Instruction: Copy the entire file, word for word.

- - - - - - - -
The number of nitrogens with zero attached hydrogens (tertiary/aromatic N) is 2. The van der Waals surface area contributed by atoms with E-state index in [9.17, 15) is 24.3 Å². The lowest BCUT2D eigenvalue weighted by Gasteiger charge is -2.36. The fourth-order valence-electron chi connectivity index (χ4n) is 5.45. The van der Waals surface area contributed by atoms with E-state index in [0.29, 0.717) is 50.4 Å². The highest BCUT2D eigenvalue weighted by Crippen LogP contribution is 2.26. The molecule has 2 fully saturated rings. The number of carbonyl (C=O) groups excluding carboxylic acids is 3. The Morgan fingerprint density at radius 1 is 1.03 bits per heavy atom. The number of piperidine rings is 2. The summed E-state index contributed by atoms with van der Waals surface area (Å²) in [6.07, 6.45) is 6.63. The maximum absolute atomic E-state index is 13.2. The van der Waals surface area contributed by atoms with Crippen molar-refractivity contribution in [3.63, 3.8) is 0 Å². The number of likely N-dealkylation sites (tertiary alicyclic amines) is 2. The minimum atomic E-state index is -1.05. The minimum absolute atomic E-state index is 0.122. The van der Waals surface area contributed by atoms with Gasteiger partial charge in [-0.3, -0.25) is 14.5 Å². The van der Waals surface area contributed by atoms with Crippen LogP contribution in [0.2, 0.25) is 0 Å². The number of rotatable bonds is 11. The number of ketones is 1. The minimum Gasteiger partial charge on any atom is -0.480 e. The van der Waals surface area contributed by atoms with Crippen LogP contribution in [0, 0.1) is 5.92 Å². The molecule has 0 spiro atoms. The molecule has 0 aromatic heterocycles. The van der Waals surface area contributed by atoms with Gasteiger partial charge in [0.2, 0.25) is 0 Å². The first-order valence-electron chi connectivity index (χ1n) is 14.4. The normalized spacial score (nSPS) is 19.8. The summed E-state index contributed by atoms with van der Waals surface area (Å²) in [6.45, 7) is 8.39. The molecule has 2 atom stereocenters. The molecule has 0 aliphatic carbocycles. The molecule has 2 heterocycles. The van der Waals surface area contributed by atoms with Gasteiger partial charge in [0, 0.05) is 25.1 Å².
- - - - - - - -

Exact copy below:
The number of nitrogens with zero attached hydrogens (tertiary/aromatic N) is 2. The van der Waals surface area contributed by atoms with E-state index in [9.17, 15) is 24.3 Å². The lowest BCUT2D eigenvalue weighted by Gasteiger charge is -2.36. The fourth-order valence-electron chi connectivity index (χ4n) is 5.45. The van der Waals surface area contributed by atoms with E-state index in [0.29, 0.717) is 50.4 Å². The highest BCUT2D eigenvalue weighted by Crippen LogP contribution is 2.26. The molecule has 2 fully saturated rings. The number of carbonyl (C=O) groups excluding carboxylic acids is 3. The Morgan fingerprint density at radius 1 is 1.03 bits per heavy atom. The number of piperidine rings is 2. The summed E-state index contributed by atoms with van der Waals surface area (Å²) in [6.07, 6.45) is 6.63. The maximum absolute atomic E-state index is 13.2. The van der Waals surface area contributed by atoms with Crippen molar-refractivity contribution in [3.63, 3.8) is 0 Å². The number of likely N-dealkylation sites (tertiary alicyclic amines) is 2. The minimum atomic E-state index is -1.05. The minimum absolute atomic E-state index is 0.122. The van der Waals surface area contributed by atoms with Gasteiger partial charge in [-0.3, -0.25) is 14.5 Å². The van der Waals surface area contributed by atoms with Crippen LogP contribution in [0.2, 0.25) is 0 Å². The number of rotatable bonds is 11. The number of ketones is 1. The minimum Gasteiger partial charge on any atom is -0.480 e. The van der Waals surface area contributed by atoms with Crippen LogP contribution in [0, 0.1) is 5.92 Å². The molecule has 0 spiro atoms. The molecule has 0 aromatic heterocycles. The van der Waals surface area contributed by atoms with Gasteiger partial charge in [0.2, 0.25) is 0 Å². The first-order valence-electron chi connectivity index (χ1n) is 14.4. The normalized spacial score (nSPS) is 19.8. The summed E-state index contributed by atoms with van der Waals surface area (Å²) in [6.45, 7) is 8.39. The molecule has 2 atom stereocenters. The molecule has 0 aliphatic carbocycles. The molecule has 2 heterocycles. The van der Waals surface area contributed by atoms with Gasteiger partial charge in [0, 0.05) is 25.1 Å².